HiFiMan is a brand that has made its mark. From their mid-to-top tier IEMs all the way up to their premium orthodynamic headphones. T
hey do more than just headphones when it comes to headphones however. They have media players, DACs, amps, and DAC+Amp combos as well. The EF100 is a DAC with a powerful amp that uses vacuum tubes to process some of the signal that is sent through it.
Frequency Response: 20 Hz – 20 kHz
Input Impedance: 47 k
Output Impedance: 32 – 300 ohms
Output Power: 4.5 W (per channel, @ 4 ohm, speaker), 2 W (@ 7.2 v, 30 ohm, headphone)
In the Box
Vacuum Tube (pre-installed)
In the past, HiFiMan has predominantly used a simplistic box shape design for their amplifiers. However, with the new EF100, they have changed that. The EF100 utilizes a beautiful aluminum finish not so different from the Macbook that sits with me. The light sand-blasting sparkles quite nicely. The curves flow through the device to really give it a unique, yet attractive shape overall. In their most recent offerings, HiFiMan has done great things in their design department creating unique, attractive designs that catch the eye.
As you get higher up in the audio world, as things get more neutral to the touch, you quickly find out that garbage in equals garbage out. Well, the EF100 is definitely something the statement rings true for. Clean signals are required as the amp will pick up static noise from poor USB connections (quick fix to this is to lower the master volume on your device).
HiFiMan offers a number of inputs that one can use for your audio. You can use the EF100 as a pure amplifier if need be by utilizing the 3.5 mm side input or the RCA inputs on the back. Or if you wish to take advantage of the DAC, you can also use the standard USB input. The
The EF100 is extremely true to the source being a nearly neutral amp that more or less reproduces exactly what it is handed. It’s on the brighter side of things for other DACs and amps I’ve played with with some slight aggression, similar to some the internal offerings from Apple (on their iPods, iPhones, and iPads). Despite this, it does still have a warmth to it. The HiFiMan amp offers detailing that reveals just about everything in the recording. The bass has depth, but isn’t as prominent as you’d find with a neutral amp. For those acustomed to a warmer sound, this will be on the slightly colder, more analytical side, though this depends on the source of your material.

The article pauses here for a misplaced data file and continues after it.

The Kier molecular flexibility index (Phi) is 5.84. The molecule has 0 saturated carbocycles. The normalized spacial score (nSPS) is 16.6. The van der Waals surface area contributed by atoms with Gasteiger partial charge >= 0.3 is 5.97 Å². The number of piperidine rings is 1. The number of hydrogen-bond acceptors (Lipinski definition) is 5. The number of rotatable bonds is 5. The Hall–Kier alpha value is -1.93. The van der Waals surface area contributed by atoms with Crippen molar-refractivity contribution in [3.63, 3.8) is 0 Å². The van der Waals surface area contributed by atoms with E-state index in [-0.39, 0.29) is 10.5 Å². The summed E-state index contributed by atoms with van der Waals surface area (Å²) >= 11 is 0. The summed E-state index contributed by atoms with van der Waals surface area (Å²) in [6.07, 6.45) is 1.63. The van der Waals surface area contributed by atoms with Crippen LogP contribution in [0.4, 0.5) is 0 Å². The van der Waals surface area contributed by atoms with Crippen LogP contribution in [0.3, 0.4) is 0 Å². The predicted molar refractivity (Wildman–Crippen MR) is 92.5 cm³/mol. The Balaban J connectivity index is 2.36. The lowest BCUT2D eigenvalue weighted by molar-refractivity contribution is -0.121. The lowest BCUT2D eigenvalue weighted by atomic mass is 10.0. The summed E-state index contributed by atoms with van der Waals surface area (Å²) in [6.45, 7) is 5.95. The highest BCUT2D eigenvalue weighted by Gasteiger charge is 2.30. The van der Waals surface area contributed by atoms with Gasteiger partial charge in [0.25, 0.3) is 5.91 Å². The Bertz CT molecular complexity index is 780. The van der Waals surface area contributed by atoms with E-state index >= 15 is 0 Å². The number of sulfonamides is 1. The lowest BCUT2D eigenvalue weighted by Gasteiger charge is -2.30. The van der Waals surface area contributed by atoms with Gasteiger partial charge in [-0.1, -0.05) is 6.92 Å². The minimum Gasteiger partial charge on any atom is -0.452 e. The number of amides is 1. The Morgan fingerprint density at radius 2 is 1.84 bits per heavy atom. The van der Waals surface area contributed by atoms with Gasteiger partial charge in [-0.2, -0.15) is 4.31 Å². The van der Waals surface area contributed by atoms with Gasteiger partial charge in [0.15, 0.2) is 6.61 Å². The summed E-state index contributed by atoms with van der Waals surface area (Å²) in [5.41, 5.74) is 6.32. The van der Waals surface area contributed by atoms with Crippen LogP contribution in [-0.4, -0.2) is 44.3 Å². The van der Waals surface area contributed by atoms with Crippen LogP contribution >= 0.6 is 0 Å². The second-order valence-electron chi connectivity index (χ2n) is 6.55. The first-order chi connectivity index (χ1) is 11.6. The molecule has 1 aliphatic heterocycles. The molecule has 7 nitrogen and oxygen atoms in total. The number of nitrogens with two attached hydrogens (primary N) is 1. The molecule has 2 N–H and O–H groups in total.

The EF100 is about as wide as my iPad Mini is tall while having a squarish base. The amplifier isn’t small by any means, but also not the biggest around. That said, it is hefty and feels quite strong and rugged. Much of that has to do with the aluminum used all around the housing. Everything up to the little things have been accounted for, from the volume nob and switches. Everything feels quite premium with the EF100. Personally, I don’t see any issues concerning build.
One of the first things I noticed when I first plugged in the amp and used it was that there was some distinct static noise that flew through the system. This went away within a couple of hours of running. Though if you use any sort of USB hub (which I have to to use my iPad with the EF100), it will produce the noise (most likely due to interference) unfortunately. This is the first amp I’ve ran into this issue with (all my others don’t have this issue). I should note, like I stated earlier in the audio section), that this can be remedied by reducing the master volume on the source (in this case, my iPad).
Otherwise, this DAC/amplifier combo is quite versatile. It has two sets of speaker outputs as well as a ¼ inch headphone jack. It has a wide variety of inputs, from auxiliary and RCA analog inputs to a single USB digital input. Optical isn’t an option however. Though this isn’t an issue for me, I can see others wanting this option. On the other side of things, this amplifier is capable of putting out 2 W of power to your headphones (if they need it). This allows them to drive virtually any headphone.
At face value, the 500 dollar price tag on this may look quite expensive. Yes, there are cheaper options out there, even for combo hybrids like this one. No, they don’t produce 2 W of output power to drive virtually any headphone. Add that and the flexible capability of the device in general, it might actually hold some value overall. This can easily be used to combine your speaker system and your headphones all in one. At the same time, some people may have little use for it.
HiFiMan is not new to DACs and amplifiers. The EF100 definitely shows that. It does exactly what it’s advertised to do, and does it great. The amplifier DAC is quite revealing overall in a neutral, slightly analytical fashion. Though it has a slight noise issue with some specific setups, it’s quickly remedied. At the end of the day, it’s a powerful amplifier that can drive speakers and virtually any headphone without any sacrifice to sound quality.